The lips whispered, "I had to, boy. I saved us. Can you get us back, Joe?" His eyes opened but did not track.

"Captain, listen to me. I've got to light off again."

"Huh? No, Joe, no!"

"I've got to."

"No! That's an order, Mister."

Appleby stared, then with a judo chop caught the sick man on the jaw. Kleuger's head bobbed loosely. Joe pulled him­self between the tanks, located a three-position switch, turned it from "Pilot & Co-Pilot" to "Co-Pilot Only"; Kleuger's con­trols were now dead. He glanced at Kleuger, saw that his head was not square in his collar, so he taped him properly into place, then got back in his tank. He settled his head and fumbled for the switch that would put the autopilot back on tape. There was some reason why they must finish this run—but for, the life of him he could not remember why. He squeezed the switch and, weight pinned him down.

He was awakened by a dizzy feeling added to the pressure. It went on for seconds, he retched futilely. When the motion stopped he peered at the dials. The Salamander had just com­pleted the somersault from acceleration to deceleration. They had come half way, about, eighteen hundred million miles; their speed was over three million miles per hour and begin­ning to drop. Joe felt that he should report it to the skipper—he had no recollection of any trouble with him. "Skipper! Hey!" Kleuger did not move. Joe called again, then resorted to the alarm.

The clangor woke, not Kleuger, but Joe's memory. He shut it off, feeling soul sick. Topping his physical misery was shame and loss and panic as he recalled the shabby facts. He felt that he ought to log it but could not decide what to say. Beaten and ever lower in mind he gave up and tried to rest.

He woke later with something gnawing at his mind…something he should do for the Captain…something about a cargo robot—

That was it! If the robot-torch had reached Pluto, they could quit! Let's see—elapsed-time from light-off was over five days. Yes, if it ever got there, then— He ran the wire back, listened for a recorded message. It was there: "Earth Station to Salamander—Extremely sorry to report that robot failed rendezvous. We are depending on you.—Berrio."

Tears of weakness and disappointment sped down his cheeks, pulled along by three and one-half gravities.

It was on the eighth day that Joe realized that Kleuger was dead. It was not the stench—he was unable to tell that from his own ripe body odors. Nor was it that the Captain had not roused since flip-over; Joe's time sense was so fogged that he did not realize this. But he had dreamt that Kleuger was shouting for him to get up, to stand up—"Hurry up, Joe!" But the weight pressed him down.

So sharp was the dream that Joe tried to answer after he woke up. Then he looked for Kleuger in the mirror. Kleuger's face was much the same, but he knew with sick horror that the captain was dead. Nevertheless he tried to arouse him with the alarm. Presently he gave up; his fingers were purple and he could feel nothing below his waist; he wondered if be were dying and hoped that he was. He slipped into that lethargy which had become his normal state.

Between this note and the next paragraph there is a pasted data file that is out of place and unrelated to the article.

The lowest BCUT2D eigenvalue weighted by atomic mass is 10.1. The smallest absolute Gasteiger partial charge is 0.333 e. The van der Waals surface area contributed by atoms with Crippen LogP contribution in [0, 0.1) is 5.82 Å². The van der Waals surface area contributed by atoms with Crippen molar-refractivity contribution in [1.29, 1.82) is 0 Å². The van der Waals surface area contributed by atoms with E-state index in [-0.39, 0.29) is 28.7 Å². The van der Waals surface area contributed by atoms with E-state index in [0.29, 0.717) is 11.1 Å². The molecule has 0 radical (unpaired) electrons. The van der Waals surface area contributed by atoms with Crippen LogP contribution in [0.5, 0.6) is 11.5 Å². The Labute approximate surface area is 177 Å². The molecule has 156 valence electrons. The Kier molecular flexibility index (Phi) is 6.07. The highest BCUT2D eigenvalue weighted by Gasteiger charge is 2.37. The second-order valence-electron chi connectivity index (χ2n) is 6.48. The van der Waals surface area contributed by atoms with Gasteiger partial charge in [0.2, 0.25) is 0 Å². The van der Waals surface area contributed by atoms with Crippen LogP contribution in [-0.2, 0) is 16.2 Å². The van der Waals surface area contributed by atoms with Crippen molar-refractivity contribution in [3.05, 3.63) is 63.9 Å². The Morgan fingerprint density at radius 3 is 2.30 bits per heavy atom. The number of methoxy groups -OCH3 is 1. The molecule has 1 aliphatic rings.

He did not become conscious when, after more than nine days, the autopilot quenched the torch. Awareness found him floating in midroom, having somehow squirmed out of his station. He felt deliciously lazy and quite hungry; the latter eventually brought him awake.

His surroundings put past events somewhat into place. He pulled himself to hii tank and examined the dials. Good grief!—it had been two hours since the ship had gone into free fall. The plan called for approach to be computed before the tape ran out, corrected on entering free fall, a new tape cut and fed in without delay, then let the autopilot make the approach. He had done nothing and wasted two hours.

He slid between tank and controls, discovering then that his legs were paralyzed. No matter—legs weren't needed in free fall, nor in the tank. His hands did not behave well, but he could use them. He was stunned when he found Kleuger's body, but steadied down and got to work. He had no idea where he was; Pluto might be millions of miles away, or al­most in his lap—perhaps they had spotted him and were al­ready sending approach data. He decided to check the wire.

He found their messages at once:

"Proserpina to Salamander—Thank God you are coming. Here are your elements at quench out—": followed by time reference, range-and-bearing figures, and doppler data.

And again: "Here are later and better figures, Salamander—hurry!"

And finally, only a few minutes ‘before: "Salamander, why the delay in light-off? Is your computer broken down? Shall we compute a ballistic for you?"

The idea that anyone but a torcher could work a torch ballistic did not sink in. He tried to work fast, but his hands bothered him—he punched wrong numbers and had to correct them. It took him a half hour to realize that the trouble was not just his fingers. Ballistics, a subject as easy for him as checkers, was confused in his mind.

He could not work the ballistic.

"Salamander to Proserpino—Request ballistic for approach into parking orbit around Pluto."